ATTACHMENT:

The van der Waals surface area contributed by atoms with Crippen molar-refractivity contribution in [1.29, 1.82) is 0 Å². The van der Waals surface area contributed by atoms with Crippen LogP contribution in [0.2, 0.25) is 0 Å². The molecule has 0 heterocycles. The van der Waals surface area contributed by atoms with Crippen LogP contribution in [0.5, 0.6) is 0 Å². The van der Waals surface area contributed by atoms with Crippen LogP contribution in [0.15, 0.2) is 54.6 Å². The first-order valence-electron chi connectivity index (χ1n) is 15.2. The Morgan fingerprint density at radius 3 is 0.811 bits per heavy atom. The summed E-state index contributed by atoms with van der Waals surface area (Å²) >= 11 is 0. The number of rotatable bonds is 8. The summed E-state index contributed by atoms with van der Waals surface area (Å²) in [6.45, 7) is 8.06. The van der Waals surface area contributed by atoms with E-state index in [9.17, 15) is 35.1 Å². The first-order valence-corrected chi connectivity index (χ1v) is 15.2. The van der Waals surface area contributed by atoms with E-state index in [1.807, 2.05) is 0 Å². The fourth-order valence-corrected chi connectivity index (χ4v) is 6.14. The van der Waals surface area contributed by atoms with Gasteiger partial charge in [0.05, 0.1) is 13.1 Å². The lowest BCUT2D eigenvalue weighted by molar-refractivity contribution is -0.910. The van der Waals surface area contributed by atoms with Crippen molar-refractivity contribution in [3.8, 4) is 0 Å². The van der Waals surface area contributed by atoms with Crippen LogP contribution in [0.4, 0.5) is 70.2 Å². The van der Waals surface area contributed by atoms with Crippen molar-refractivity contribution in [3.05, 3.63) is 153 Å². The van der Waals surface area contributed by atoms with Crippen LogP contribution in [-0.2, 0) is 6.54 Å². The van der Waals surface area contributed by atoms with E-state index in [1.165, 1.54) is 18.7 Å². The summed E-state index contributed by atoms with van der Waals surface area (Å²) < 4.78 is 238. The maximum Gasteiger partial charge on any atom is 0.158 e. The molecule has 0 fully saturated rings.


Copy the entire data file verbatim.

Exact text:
The van der Waals surface area contributed by atoms with Crippen molar-refractivity contribution in [1.29, 1.82) is 0 Å². The van der Waals surface area contributed by atoms with Crippen LogP contribution in [0.2, 0.25) is 0 Å². The molecule has 0 heterocycles. The van der Waals surface area contributed by atoms with Crippen LogP contribution in [0.5, 0.6) is 0 Å². The van der Waals surface area contributed by atoms with Crippen LogP contribution in [0.15, 0.2) is 54.6 Å². The first-order valence-electron chi connectivity index (χ1n) is 15.2. The Morgan fingerprint density at radius 3 is 0.811 bits per heavy atom. The summed E-state index contributed by atoms with van der Waals surface area (Å²) >= 11 is 0. The number of rotatable bonds is 8. The summed E-state index contributed by atoms with van der Waals surface area (Å²) in [6.45, 7) is 8.06. The van der Waals surface area contributed by atoms with E-state index in [9.17, 15) is 35.1 Å². The first-order valence-corrected chi connectivity index (χ1v) is 15.2. The van der Waals surface area contributed by atoms with E-state index in [1.807, 2.05) is 0 Å². The fourth-order valence-corrected chi connectivity index (χ4v) is 6.14. The van der Waals surface area contributed by atoms with Gasteiger partial charge in [0.05, 0.1) is 13.1 Å². The lowest BCUT2D eigenvalue weighted by molar-refractivity contribution is -0.910. The van der Waals surface area contributed by atoms with Crippen molar-refractivity contribution in [3.8, 4) is 0 Å². The van der Waals surface area contributed by atoms with Crippen LogP contribution in [0.4, 0.5) is 70.2 Å². The van der Waals surface area contributed by atoms with Crippen molar-refractivity contribution in [3.05, 3.63) is 153 Å². The van der Waals surface area contributed by atoms with Crippen LogP contribution in [-0.2, 0) is 6.54 Å². The van der Waals surface area contributed by atoms with E-state index in [1.165, 1.54) is 18.7 Å². The summed E-state index contributed by atoms with van der Waals surface area (Å²) < 4.78 is 238. The maximum Gasteiger partial charge on any atom is 0.158 e. The molecule has 0 fully saturated rings.